problem?Is there a 30-day time limit to apply to the tax court for the internal tax commissioner of the tax bureau to issue a notice of decision? 26 USC§6330(d)(1) It is a jurisdictional requirement or claim processing rule subject to fair fees.

Houston v. United States
problem: Does the sentencing court have to consider applying to 18 USC§3553(a) When deciding whether to impose a reduced sentence under Article 404(b) of the First Step Act.

Prevski v. Sutton 58 United LLC
problem: Whether the Federal “Bankruptcy Law” presupposes the alleged abuse of bankruptcy procedures or attempts to impose liability based on the facts of bankruptcy in state law tort litigation priority.

Imperial Health Foundation v. Becerra
problem: (1) Whether the organization must accurately include key facts and data in the proposed rulemaking notice to meet the requirements of fair notice and the opportunity for the public to comment meaningfully; (2) Whenever a proposal proposes a dual choice of policy, Whether the adoption of one of these policies is always a “logical product” of the proposal can be based on any failure to comply with the notification and comment obligations.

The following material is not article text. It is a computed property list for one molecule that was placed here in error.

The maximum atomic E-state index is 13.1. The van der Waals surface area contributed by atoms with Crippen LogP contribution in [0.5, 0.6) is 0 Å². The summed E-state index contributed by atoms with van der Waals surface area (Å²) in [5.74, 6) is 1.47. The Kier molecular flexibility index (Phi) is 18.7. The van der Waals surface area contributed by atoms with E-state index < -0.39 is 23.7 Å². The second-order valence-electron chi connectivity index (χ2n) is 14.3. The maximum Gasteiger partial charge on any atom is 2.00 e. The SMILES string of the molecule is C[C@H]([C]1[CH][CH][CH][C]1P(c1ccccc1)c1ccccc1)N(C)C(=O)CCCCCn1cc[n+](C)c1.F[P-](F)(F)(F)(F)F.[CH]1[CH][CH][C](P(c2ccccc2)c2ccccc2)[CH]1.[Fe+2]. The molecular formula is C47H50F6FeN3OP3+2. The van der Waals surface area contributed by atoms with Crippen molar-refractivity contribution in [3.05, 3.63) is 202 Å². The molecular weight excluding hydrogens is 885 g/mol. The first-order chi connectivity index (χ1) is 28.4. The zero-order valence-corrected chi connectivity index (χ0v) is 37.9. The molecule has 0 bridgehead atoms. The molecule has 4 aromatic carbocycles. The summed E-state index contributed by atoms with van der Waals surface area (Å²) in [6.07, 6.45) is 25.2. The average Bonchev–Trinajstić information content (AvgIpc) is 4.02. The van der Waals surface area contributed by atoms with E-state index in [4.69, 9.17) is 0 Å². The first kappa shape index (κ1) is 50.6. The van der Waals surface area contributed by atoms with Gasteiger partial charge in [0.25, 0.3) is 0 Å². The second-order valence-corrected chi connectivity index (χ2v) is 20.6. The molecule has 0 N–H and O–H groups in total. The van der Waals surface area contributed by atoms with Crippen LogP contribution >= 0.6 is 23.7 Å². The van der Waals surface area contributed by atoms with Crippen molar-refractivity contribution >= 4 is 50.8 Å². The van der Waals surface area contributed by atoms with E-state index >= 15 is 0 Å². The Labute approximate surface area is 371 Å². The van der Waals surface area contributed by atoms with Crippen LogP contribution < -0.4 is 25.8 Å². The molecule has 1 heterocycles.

American Civil Liberties Union v. United States
problem: (1) Whether the Foreign Intelligence Surveillance Court has the same jurisdiction as other Article 3 courts, it can consider a motion claiming that the First Amendment provides a qualified public right to obtain important opinions from the court, and whether the Foreign Intelligence Surveillance Court has proceeded The review has the right to consider an appeal due to rejection of the motion; (2) Whether the “First Amendment” provides a qualified right to publicly obtain FISC’s important opinions.